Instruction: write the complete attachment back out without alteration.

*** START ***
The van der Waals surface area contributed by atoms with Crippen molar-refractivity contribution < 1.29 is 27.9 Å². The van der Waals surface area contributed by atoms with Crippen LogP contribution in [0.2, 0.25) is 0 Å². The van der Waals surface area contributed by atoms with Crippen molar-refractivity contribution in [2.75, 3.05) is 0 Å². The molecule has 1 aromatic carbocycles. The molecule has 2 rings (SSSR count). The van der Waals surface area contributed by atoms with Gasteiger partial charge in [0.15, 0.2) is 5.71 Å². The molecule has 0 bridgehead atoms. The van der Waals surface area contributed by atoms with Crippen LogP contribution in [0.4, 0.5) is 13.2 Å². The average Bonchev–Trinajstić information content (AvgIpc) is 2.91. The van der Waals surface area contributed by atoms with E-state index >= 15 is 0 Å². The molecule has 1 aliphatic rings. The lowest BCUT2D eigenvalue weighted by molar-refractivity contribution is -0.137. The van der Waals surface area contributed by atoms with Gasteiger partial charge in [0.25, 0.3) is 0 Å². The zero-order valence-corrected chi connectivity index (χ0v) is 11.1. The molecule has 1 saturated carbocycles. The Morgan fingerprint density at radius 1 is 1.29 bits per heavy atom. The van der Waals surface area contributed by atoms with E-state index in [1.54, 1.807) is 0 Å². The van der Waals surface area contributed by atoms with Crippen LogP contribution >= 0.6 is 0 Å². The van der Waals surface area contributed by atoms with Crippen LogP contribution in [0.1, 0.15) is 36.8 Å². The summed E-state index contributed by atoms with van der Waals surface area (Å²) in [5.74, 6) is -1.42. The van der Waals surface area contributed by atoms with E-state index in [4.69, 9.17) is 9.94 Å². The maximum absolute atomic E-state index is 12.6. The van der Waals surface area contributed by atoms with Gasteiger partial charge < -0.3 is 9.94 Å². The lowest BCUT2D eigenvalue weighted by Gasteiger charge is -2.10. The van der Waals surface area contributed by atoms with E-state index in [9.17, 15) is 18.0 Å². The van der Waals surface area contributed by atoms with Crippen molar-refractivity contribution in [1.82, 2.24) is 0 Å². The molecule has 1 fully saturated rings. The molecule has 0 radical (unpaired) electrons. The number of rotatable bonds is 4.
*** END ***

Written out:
The van der Waals surface area contributed by atoms with Crippen molar-refractivity contribution < 1.29 is 27.9 Å². The van der Waals surface area contributed by atoms with Crippen LogP contribution in [0.2, 0.25) is 0 Å². The van der Waals surface area contributed by atoms with Crippen molar-refractivity contribution in [2.75, 3.05) is 0 Å². The molecule has 1 aromatic carbocycles. The molecule has 2 rings (SSSR count). The van der Waals surface area contributed by atoms with Gasteiger partial charge in [0.15, 0.2) is 5.71 Å². The molecule has 0 bridgehead atoms. The van der Waals surface area contributed by atoms with Crippen LogP contribution in [0.4, 0.5) is 13.2 Å². The average Bonchev–Trinajstić information content (AvgIpc) is 2.91. The van der Waals surface area contributed by atoms with E-state index >= 15 is 0 Å². The molecule has 1 aliphatic rings. The lowest BCUT2D eigenvalue weighted by molar-refractivity contribution is -0.137. The van der Waals surface area contributed by atoms with Gasteiger partial charge in [0.25, 0.3) is 0 Å². The zero-order valence-corrected chi connectivity index (χ0v) is 11.1. The molecule has 1 saturated carbocycles. The Morgan fingerprint density at radius 1 is 1.29 bits per heavy atom. The van der Waals surface area contributed by atoms with E-state index in [1.54, 1.807) is 0 Å². The van der Waals surface area contributed by atoms with Crippen LogP contribution >= 0.6 is 0 Å². The van der Waals surface area contributed by atoms with Crippen LogP contribution in [0.1, 0.15) is 36.8 Å². The summed E-state index contributed by atoms with van der Waals surface area (Å²) in [5.74, 6) is -1.42. The van der Waals surface area contributed by atoms with E-state index in [4.69, 9.17) is 9.94 Å². The maximum absolute atomic E-state index is 12.6. The van der Waals surface area contributed by atoms with Gasteiger partial charge < -0.3 is 9.94 Å². The lowest BCUT2D eigenvalue weighted by Gasteiger charge is -2.10. The van der Waals surface area contributed by atoms with E-state index in [9.17, 15) is 18.0 Å². The van der Waals surface area contributed by atoms with Crippen molar-refractivity contribution in [1.82, 2.24) is 0 Å². The molecule has 1 fully saturated rings. The molecule has 0 radical (unpaired) electrons. The number of rotatable bonds is 4.